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We’ll Take the Riddle, So Long as It Remains Unanswered

by Susan L. Leary

 

Sometimes the blue is so blue it is every shade of blue at once. The first sound, the back & forth of the blue water. A pair of scissors is blue as is the hem of the blue hand that holds them. The first urge, to snip the blue heron from a swath of nocturnal shoreline. Discernment risks injury, so we sleep inside the blueish swirls of our own blueish bodies, mistake the brute flap of a wing for touch, suffering for the brief amnesia of stars. Distant or beloved, a man’s cigar smoke is blue, a vast graffiti of legs stretched into the blue of a borrowed beach chaise, the marooned bones fooled into a comfortable shipwreck, the lungs into ether or sea. A ghost can whet the blade & sit inside the blue of a palm without our knowing. What comes is the world before it’d begun, before the blue was anything other than blue.

 

Susan L. Leary is the author of A Buffet Table Fit for Queens, winner of The Washburn Prize and forthcoming from Small Harbor Publishing in February 2023; Contraband Paradise (Main Street Rag, 2021); and This Girl, Your Disciple (Finishing Line Press, 2019), finalist for The Heartland Review Press Chapbook Prize and semi-finalist for the Elyse Wolf Prize. Her poetry and nonfiction have appeared in such places as Superstition Review, Tar River Poetry, Tahoma Literary Review, Cherry Tree, Up the Staircase Quarterly, and Pithead Chapel. Recently, she was a finalist for the 16th Mudfish Poetry Prize, judged by Marie Howe. She holds an MFA from the University of Miami, where she also teaches Writing Studies. Visit her at www.susanlleary.com.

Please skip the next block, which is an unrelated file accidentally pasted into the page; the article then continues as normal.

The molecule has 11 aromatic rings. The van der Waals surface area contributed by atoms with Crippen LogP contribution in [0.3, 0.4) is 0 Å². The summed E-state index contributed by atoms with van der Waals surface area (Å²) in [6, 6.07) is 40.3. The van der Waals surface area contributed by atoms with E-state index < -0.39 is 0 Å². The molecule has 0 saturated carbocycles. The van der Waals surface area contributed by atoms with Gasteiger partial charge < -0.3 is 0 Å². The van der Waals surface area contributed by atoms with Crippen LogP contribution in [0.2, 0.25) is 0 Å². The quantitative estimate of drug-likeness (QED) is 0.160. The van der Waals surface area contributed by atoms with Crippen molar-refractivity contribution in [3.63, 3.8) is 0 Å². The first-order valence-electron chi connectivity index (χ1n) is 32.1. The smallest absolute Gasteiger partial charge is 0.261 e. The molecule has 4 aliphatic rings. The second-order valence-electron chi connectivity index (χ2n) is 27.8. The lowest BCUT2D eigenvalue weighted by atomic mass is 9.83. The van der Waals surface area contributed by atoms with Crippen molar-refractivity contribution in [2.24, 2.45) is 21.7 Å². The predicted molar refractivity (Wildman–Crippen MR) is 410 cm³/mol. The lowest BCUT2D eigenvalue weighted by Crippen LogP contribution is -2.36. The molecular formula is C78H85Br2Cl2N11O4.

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What surprising, fascinating stuff can you tell us about the origin, drafting, and/or final version of “We’ll Take the Riddle, So Long as It Remains Unanswered”?

This piece emerged from a place of deep reflection on the meaning of life, particularly: how does one achieve peace in the wake of significant loss? When no solution presented itself, I leaned deliberately into mystery. This piece figures as a riddle because a riddle is meant to be elusive, evocative, thought-provoking, and most of all, a compressed version of what the mind might need to do to “solve” it. A riddle enjoys its brief life on the page because it knows it operates more extensively on the imagination of anyone who hears or reads it. Perhaps, then, answers are overrated. Perhaps, then, the attempt to reckon with life and never fully comprehend its origin or end is peace enough.

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